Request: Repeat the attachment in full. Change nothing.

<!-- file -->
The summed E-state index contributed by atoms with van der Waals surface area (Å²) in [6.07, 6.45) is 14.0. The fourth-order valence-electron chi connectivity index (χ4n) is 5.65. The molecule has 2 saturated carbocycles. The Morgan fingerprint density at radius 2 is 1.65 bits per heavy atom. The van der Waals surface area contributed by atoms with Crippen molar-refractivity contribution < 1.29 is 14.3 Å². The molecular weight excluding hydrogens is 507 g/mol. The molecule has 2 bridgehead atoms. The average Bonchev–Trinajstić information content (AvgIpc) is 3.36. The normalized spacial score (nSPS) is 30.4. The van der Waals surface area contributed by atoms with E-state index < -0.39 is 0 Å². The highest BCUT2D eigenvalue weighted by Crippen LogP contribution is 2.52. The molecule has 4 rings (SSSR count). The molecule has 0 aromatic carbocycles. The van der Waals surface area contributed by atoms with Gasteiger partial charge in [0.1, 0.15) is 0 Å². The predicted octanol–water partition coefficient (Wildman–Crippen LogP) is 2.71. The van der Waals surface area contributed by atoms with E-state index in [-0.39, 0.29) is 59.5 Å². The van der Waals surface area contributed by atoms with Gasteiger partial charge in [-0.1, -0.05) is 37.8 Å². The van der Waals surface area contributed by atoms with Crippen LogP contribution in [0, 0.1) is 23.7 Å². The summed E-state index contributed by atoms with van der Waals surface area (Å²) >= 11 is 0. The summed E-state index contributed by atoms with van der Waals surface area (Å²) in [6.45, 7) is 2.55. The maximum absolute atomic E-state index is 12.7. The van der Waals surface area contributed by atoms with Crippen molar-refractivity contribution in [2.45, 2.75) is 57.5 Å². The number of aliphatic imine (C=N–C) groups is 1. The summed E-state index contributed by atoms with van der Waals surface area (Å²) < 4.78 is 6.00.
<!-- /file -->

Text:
The summed E-state index contributed by atoms with van der Waals surface area (Å²) in [6.07, 6.45) is 14.0. The fourth-order valence-electron chi connectivity index (χ4n) is 5.65. The molecule has 2 saturated carbocycles. The Morgan fingerprint density at radius 2 is 1.65 bits per heavy atom. The van der Waals surface area contributed by atoms with Crippen molar-refractivity contribution < 1.29 is 14.3 Å². The molecular weight excluding hydrogens is 507 g/mol. The molecule has 2 bridgehead atoms. The average Bonchev–Trinajstić information content (AvgIpc) is 3.36. The normalized spacial score (nSPS) is 30.4. The van der Waals surface area contributed by atoms with E-state index < -0.39 is 0 Å². The highest BCUT2D eigenvalue weighted by Crippen LogP contribution is 2.52. The molecule has 4 rings (SSSR count). The molecule has 0 aromatic carbocycles. The van der Waals surface area contributed by atoms with Gasteiger partial charge in [0.1, 0.15) is 0 Å². The predicted octanol–water partition coefficient (Wildman–Crippen LogP) is 2.71. The van der Waals surface area contributed by atoms with E-state index in [-0.39, 0.29) is 59.5 Å². The van der Waals surface area contributed by atoms with Gasteiger partial charge in [-0.1, -0.05) is 37.8 Å². The van der Waals surface area contributed by atoms with Crippen LogP contribution in [0, 0.1) is 23.7 Å². The summed E-state index contributed by atoms with van der Waals surface area (Å²) >= 11 is 0. The summed E-state index contributed by atoms with van der Waals surface area (Å²) in [6.45, 7) is 2.55. The maximum absolute atomic E-state index is 12.7. The van der Waals surface area contributed by atoms with Crippen molar-refractivity contribution in [2.45, 2.75) is 57.5 Å². The number of aliphatic imine (C=N–C) groups is 1. The summed E-state index contributed by atoms with van der Waals surface area (Å²) < 4.78 is 6.00.